The outdoor recreation industry is striving to be nature’s force in tackling climate change

0


Sections of Colorado rivers closed to fishing due to low water flows and warm temperatures. A decrease in the number of warmer down jackets sold due to shorter winters. Boats stranded in marinas due to low water levels.

The outdoor recreation industry is seeing the impacts of climate change on shopping habits and the challenges of delivering the types of experiences customers are looking for. The industry, increasingly vocal on environmental issues, uses the megaphone provided by its multi-billion dollar contribution to the US economy to help sound the alarm on climate change.

“It’s the fires and certainly the air quality that we’ve seen in cities. It’s drought, water levels for boating, rafting and kayaking,” said Jessica Turner, chief executive of the Round table on outdoor recreation, which represents thousands of outdoor businesses.

“Lake Powell could be having a banner year due to interest in outdoor activities, but instead boats can’t get in or out,” Turner added.

Water levels in Lake Powell, which straddles Arizona and Utah, are at record highs. The boat ramps have closed and businesses canceled houseboat rental reservations, USA Today reported. In Colorado, the boat ramps at Vega State Park and John Martin Reservoir are closed due to low water levels.

The environmental challenges come as more and more people visit national parks and forests as well as state parks and other public lands. The boat and recreational vehicle industries are among those struggling to keep up with orders after the pandemic shuttered concerts, theaters and other entertainment, sending people outdoors to escape.

Justin Sullivan, Getty Images

Boats sit in the Wahweap Marina at Lake Powell in Page, Arizona on June 24, 2021. As a severe drought hits parts of the western United States, below-average water flow is expected to flow through the Colorado River Basin in two of its largest reservoirs, Lake Powell and Lake Mead. Lake Powell is currently at 34.56% capacity, an all-time low. The lake sits 138.91 feet below the full pool and has dropped 44 feet in the past year. The Colorado River Basin provides water to 40 million people in seven western states.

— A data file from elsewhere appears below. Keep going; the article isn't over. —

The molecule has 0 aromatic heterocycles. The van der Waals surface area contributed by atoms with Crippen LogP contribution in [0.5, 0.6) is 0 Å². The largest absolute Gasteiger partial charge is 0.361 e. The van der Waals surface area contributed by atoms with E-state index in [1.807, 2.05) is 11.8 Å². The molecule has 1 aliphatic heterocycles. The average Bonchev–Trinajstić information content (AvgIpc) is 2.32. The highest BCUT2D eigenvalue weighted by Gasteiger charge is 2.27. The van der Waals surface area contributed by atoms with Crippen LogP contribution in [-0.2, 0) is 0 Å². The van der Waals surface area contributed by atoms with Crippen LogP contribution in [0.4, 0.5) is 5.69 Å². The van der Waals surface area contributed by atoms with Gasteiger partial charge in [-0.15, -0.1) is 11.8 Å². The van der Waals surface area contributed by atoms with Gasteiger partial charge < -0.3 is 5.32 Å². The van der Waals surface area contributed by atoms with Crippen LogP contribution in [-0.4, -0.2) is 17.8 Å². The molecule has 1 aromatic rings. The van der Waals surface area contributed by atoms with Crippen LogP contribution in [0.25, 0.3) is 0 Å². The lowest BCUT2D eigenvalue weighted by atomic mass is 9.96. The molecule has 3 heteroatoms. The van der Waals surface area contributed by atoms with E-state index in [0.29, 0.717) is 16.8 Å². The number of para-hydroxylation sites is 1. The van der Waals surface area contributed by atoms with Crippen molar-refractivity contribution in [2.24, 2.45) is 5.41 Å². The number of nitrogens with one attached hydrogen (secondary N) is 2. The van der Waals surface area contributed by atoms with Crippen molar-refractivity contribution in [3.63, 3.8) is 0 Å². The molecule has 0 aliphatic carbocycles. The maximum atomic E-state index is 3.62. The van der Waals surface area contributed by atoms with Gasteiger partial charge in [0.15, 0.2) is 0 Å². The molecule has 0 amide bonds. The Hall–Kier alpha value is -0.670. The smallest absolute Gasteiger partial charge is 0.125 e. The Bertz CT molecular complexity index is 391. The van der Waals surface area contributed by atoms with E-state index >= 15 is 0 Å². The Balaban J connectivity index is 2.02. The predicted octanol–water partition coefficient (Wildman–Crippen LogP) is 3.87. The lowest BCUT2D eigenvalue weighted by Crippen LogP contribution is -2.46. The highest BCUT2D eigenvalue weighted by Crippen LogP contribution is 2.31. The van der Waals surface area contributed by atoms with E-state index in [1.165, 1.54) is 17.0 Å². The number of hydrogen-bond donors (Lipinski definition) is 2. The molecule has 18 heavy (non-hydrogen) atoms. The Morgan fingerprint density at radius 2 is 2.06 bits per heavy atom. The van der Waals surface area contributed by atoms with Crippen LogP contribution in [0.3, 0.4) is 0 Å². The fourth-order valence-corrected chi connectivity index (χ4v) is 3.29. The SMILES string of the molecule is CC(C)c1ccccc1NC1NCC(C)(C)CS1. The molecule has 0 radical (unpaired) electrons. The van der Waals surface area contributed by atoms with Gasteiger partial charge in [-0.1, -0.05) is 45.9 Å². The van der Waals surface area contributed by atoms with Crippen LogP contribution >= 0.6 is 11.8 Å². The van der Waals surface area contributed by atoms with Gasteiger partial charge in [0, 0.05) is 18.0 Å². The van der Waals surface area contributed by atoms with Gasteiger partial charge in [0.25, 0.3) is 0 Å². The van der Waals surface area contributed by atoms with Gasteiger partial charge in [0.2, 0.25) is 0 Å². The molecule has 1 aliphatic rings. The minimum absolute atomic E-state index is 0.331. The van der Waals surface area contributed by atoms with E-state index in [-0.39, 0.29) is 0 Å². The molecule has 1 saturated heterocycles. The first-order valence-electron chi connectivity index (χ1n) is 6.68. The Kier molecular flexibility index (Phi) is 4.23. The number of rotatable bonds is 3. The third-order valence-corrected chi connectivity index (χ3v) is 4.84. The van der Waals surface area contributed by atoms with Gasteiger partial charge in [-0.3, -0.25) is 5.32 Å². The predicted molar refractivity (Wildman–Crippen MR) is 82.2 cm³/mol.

A survey conducted by the Boulder-based company Outdoor Industry Association said 7.1 million more Americans participated in outdoor recreation in 2020 than in 2019. About 160 million people aged 6 and older, or 52.9%, participated in at least outdoor activity, up from 50.7% in 2019 for the biggest one-year jump on record, according to the association.

But warm waters that have prompted mandatory and voluntary fishing closures on Colorado rivers have cooled angler interest. Ben McCormick’s company, Cutthroat Anglers in Silverthorne, canceled 16 of its fishing trips on the first day Colorado Parks and Wildlife imposed a voluntary fishing closure on part of the Colorado River.

The warm weather has led wildlife officials in Colorado and other states to close parts of rivers to fishing because high water temperatures lower oxygen levels, stressing or killing fish.

“This August we stopped running our afternoon half day trips and stopped booking extra floats just because we didn’t think there was enough product good to do it,” McCormick said. “It was definitely a massive disruption to our business.”

The advantage is that Cutthroat Anglers have permits to conduct trips on other rivers. The downside, McCormick said, is that the pressure increases on open areas.

Fishing brings in $2.4 billion a year to the state economy, according to the Colorado Wildlife Council.

Winter recreation knows its own rugged terrain. Pandemic-induced cabin fever helped the ski industry rack up 59 million skier visits during the 2020-21 season, the fifth-best season on record, the National Ski Areas Association reported.

But climate change is clouding the long-term prospects for winter recreation. A 2017 study funded by the Environmental Protection Agency said nearly all venues will experience shorter seasons, with some downhill ski areas seeing their seasons shrink by more than 50% by 2050 and 80% by 2090.

A major international scientific study published on August 9 by the United Nations said that a failure to further reduce greenhouse gas emissions means that the effects of global warming will intensify over the next 30 years. The report says the window to avoid worst-case scenarios is shrinking.